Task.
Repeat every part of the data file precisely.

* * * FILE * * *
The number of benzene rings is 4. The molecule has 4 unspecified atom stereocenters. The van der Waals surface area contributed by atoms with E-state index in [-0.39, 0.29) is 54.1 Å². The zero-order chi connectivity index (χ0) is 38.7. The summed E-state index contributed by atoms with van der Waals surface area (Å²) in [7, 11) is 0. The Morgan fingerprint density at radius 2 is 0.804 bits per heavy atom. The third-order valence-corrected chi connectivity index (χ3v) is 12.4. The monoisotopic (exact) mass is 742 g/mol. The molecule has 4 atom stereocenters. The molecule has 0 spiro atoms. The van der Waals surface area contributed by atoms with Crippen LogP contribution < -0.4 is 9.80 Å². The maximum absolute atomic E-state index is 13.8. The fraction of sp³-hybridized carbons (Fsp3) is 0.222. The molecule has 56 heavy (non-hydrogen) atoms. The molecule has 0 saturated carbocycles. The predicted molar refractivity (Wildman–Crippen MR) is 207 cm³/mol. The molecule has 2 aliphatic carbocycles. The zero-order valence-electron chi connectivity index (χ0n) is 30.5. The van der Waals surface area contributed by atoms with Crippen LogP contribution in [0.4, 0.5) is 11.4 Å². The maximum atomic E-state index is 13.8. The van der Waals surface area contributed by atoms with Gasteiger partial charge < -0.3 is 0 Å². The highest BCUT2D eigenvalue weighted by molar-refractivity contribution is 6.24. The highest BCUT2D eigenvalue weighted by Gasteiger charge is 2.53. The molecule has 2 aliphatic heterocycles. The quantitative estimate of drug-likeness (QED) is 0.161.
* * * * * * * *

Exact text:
The number of benzene rings is 4. The molecule has 4 unspecified atom stereocenters. The van der Waals surface area contributed by atoms with E-state index in [-0.39, 0.29) is 54.1 Å². The zero-order chi connectivity index (χ0) is 38.7. The summed E-state index contributed by atoms with van der Waals surface area (Å²) in [7, 11) is 0. The Morgan fingerprint density at radius 2 is 0.804 bits per heavy atom. The third-order valence-corrected chi connectivity index (χ3v) is 12.4. The monoisotopic (exact) mass is 742 g/mol. The molecule has 4 atom stereocenters. The molecule has 0 spiro atoms. The van der Waals surface area contributed by atoms with Crippen LogP contribution < -0.4 is 9.80 Å². The maximum absolute atomic E-state index is 13.8. The fraction of sp³-hybridized carbons (Fsp3) is 0.222. The molecule has 56 heavy (non-hydrogen) atoms. The molecule has 0 saturated carbocycles. The predicted molar refractivity (Wildman–Crippen MR) is 207 cm³/mol. The molecule has 2 aliphatic carbocycles. The zero-order valence-electron chi connectivity index (χ0n) is 30.5. The van der Waals surface area contributed by atoms with Crippen LogP contribution in [0.4, 0.5) is 11.4 Å². The maximum atomic E-state index is 13.8. The van der Waals surface area contributed by atoms with Gasteiger partial charge < -0.3 is 0 Å². The highest BCUT2D eigenvalue weighted by molar-refractivity contribution is 6.24. The highest BCUT2D eigenvalue weighted by Gasteiger charge is 2.53. The molecule has 2 aliphatic heterocycles. The quantitative estimate of drug-likeness (QED) is 0.161.